Thus Dani Rodrik, an ardent globalizer himself, laid out the “trilemma”. How you can’t have democracy, national institutions, and free trade. At least one has to go.
 
But even this is in fact a distortion of the truth. The record proves that globalization cannot coexist with either sovereignty (except perhaps for the richest countries) or democracy (at all). By definition free trade is at war with democracy, and is either the aggressive weapon of or the assault upon any particular country, depending upon how wealthy it is.
 
When we look at Gitmo, at the secret CIA dungeon system; when we look at how in Iraq they established a lawless administrative zone similar to the Nazis’ General Government of Poland; when we look at the lawless “free trade zones” Klein writes about in No Logo and Shock Doctrine; when we look at the “supreme” court’s recent enemy combatant case laying the groundwork for gutting habeas corpus for all citizens, once and for all, forever (and what a contrast – within weeks of one another we have decisions declaring corporations to have total personal rights while actual flesh-and-blood people are to be legally declared unpersons; that juxtaposition proves we no longer have a legitimate judicial branch of government, but an abdicated rogue, but “still out in the field commanding troops [“Apocalypse Now”]); when we look at how vicious bankruptcy law became in 2005, how we inch ever closer to the restoration of debtors’ prisons (is that the real reason they’re so harsh with deadbeat dads? To set a precedent? Given the way the system acts in most other cases, gutting all social services, reducing contraception access etc., it’s hard to believe the sincere purpose is to be mother-friendly); when we look at these and far too many other examples, we see the net being cast around us.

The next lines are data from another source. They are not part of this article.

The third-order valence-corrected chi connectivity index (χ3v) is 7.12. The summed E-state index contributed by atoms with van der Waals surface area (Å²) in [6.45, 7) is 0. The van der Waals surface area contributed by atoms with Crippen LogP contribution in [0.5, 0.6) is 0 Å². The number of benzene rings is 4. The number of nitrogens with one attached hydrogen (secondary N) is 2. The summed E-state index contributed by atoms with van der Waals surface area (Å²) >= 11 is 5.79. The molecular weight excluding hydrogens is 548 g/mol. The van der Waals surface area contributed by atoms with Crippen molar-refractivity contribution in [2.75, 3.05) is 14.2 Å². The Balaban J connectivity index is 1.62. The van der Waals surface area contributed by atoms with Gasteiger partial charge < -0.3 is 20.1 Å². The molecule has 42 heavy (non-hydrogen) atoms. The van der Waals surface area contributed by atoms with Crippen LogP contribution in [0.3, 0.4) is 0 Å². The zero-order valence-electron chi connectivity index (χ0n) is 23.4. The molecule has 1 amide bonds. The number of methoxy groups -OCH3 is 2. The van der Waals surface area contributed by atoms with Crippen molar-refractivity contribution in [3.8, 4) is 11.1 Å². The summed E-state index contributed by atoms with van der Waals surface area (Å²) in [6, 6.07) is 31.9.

I’ll finish with a consideration. Arendt, in discussing the British method of colonial rule, considers how oppression can either concentrate resistance or atomize it.
 

The British tried to escape the dangerous inconsistency inherent in the nation’s attempt at empire building by leaving the conquered peoples to their own devices as far as culture, religion, and law were concerned, by staying aloof and refraining from spreading British law and culture. This did not prevent the natives from developing national consciousness and from clamoring for sovereignty and independence – though it may have retarded the process somewhat. But it has strengthened tremendously the new imperialist consciousness of a fundamental, and not just a temporary, superiority of man over man, of the “higher” over the “lower” breeds….